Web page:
Appraisal audit

The principal and teaching staff were not appraised in 2017. An appropriate appraisal system will help inform the board, the principal and teachers about professional and curriculum development priorities and support positive achievement outcomes for learners. The board of trustees should ensure that appraisal processes for teachers and the principal are fully implemented and reported on.

Provision for international students

The school is a signatory to theEducation (Pastoral Care of International Students) Code of Practice 2016(the Code) established under section 238F of the Education Act 1989. The school has attested that it complies with all aspects of the Code.

At the time of this review there were 4 long stay international students attending the school. An additional 60 students were also enrolled in short stays ranging from one to three weeks in duration. The school has highly effective systems and processes in place to support the pastoral care and individual learning of international students. Students are well integrated into the life of the school and have many opportunities to share aspects of their own cultures and develop positive relationships with other students.

Actions for compliance

During the course of the review, ERO identified several areas of non-compliance. In order to address this, the board of trustees must:

  1. annually assess the principal against all the professional standards for principals
    [NZ Ed Gazette: and relevant employment agreement]

  1. receive reports at least once a year in relation to:

  • teacher registration (including practising certificates and LATs)
    [Good practice re ss 349-350 Ed Act 1989]
  • the assessment of teachers against the professional standards
    [Good practice re ss 77C State Sector Act 1988: NZ Gazette and relevant Collective Employment Agreement]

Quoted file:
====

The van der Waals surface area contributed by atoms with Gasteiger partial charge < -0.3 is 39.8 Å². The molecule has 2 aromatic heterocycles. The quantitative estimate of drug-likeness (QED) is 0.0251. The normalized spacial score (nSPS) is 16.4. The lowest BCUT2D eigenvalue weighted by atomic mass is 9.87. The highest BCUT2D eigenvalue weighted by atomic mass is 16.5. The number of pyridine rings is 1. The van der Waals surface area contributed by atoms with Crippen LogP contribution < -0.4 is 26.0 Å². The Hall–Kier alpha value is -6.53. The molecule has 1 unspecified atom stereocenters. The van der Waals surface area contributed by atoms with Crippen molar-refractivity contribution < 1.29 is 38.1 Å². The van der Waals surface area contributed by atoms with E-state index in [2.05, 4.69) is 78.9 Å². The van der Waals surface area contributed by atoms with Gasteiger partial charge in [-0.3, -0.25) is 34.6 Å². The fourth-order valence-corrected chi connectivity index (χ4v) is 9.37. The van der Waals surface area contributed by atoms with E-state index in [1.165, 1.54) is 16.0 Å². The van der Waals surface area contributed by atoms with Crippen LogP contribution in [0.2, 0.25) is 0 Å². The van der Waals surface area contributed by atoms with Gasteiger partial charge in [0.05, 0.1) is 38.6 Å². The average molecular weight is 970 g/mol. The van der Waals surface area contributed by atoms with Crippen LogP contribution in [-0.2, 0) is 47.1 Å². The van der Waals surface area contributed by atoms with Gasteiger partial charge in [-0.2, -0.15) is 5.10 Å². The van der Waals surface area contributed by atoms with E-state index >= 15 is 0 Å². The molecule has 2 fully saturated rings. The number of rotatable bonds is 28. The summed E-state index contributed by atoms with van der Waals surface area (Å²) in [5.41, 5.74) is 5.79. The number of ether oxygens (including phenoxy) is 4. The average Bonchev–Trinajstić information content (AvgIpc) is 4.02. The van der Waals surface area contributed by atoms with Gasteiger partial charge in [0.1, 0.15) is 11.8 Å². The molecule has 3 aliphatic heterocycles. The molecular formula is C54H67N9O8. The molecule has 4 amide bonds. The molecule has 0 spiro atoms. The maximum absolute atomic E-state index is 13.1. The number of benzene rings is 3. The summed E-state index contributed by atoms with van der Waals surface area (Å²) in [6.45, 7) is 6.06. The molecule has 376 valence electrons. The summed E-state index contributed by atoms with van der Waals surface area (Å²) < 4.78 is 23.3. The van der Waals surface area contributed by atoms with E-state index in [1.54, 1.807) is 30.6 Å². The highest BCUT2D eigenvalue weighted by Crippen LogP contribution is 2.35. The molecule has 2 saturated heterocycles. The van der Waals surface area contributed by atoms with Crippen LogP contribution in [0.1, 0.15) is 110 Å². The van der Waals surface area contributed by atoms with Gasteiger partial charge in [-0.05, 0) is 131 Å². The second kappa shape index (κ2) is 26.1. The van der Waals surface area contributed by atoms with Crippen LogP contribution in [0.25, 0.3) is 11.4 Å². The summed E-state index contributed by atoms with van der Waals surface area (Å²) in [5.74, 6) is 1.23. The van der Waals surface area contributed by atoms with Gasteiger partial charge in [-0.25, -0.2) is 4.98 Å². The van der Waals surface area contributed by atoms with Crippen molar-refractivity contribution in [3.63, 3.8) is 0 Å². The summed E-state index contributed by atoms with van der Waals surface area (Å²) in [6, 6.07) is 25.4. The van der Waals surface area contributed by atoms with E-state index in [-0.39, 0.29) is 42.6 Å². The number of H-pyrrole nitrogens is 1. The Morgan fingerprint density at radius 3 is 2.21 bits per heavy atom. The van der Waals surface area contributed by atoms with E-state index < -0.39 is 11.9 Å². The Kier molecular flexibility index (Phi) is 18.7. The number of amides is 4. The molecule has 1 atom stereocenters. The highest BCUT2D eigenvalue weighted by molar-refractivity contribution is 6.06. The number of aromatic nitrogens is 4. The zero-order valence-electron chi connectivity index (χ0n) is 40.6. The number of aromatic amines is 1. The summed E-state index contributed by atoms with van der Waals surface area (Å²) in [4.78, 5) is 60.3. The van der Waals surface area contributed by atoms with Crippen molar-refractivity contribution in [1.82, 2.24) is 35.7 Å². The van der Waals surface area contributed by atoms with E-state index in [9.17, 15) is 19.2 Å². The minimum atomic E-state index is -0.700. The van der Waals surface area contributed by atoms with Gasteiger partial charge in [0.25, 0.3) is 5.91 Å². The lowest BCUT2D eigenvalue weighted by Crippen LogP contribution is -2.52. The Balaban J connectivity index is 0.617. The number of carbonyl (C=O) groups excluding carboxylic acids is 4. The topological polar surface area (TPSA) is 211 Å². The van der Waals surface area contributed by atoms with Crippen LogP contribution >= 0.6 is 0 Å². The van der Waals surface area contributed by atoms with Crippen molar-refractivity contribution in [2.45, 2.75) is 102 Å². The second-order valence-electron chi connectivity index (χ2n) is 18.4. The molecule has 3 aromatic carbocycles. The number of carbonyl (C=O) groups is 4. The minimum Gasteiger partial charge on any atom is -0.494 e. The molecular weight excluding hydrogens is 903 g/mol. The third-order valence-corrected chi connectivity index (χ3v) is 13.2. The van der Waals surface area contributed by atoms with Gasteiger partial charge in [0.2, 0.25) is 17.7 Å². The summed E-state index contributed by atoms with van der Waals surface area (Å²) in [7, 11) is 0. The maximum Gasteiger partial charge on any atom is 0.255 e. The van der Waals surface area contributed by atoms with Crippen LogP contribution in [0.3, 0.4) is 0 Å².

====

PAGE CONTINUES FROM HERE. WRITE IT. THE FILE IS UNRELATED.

• the appraisal of teaching staff by the professional leader of the school based on the Standards for the Teaching Profession established by the Education Council for the issue and renewal of practising certificates.
    [Ref: Part 31 Education Act 1989]
  1. ensure that the annual report is available to the public on an internet site maintained by or on behalf of the board.
    [section 87AB Ed. Act 1989]

Areas for improved compliance practice

To improve current practice, the board of trustees should:

  • be assured that the newly developed policy regarding physical restraint rules is understood and fully implemented by all staff

  • review policies and processes for bullying prevention and response to be consistent with MoE guidelines.

4 Going forward

Key strengths of the school

For sustained improvement and future learner success, the school can draw on existing strengths in:

  • a range of learning opportunities that support student engagement

  • a strategic approach to accessing external support for the board and leadership.

Next steps

For sustained improvement and future learner success, priorities for further development are in:

  • creating an inclusive and collaborative school culture for shared decision-making

  • targeted planning and action to accelerate learning

  • effective internal evaluation for strategic improvement

  • building professional capability and collective capacity to improve student outcomes.

Recommendations to other agencies

ERO recommends that the Secretary for Education consider intervention under Part 7A of the Education Act 1989 in order to bring about improvement in:

  • governance

  • professional leadership

  • curriculum and assessment

  • performance management.

ERO’s next external evaluation process and timing

ERO intends to carry out a process of ongoing external evaluation to support development over the course of one-to-two years.

Lynda Pura-Watson

Deputy Chief Review Officer

Te Tai Miringa - Waikato / Bay of Plenty Region

24 May 2018

About the school



Ministry of Education profile number


School type

Intermediate (Years 7 and 8)

School roll


Gender composition

Girls 51% Boys 49%

Ethnic composition

Māori 41%
Pākehā 44%
Pacific 6%
Other Asian 9%

Provision of Māori medium education


Review team on site

March 2018

Date of this report

24 May 2018

Most recent ERO report(s)

Education Review May 2015
Education Review June 2010
Education Review May 2007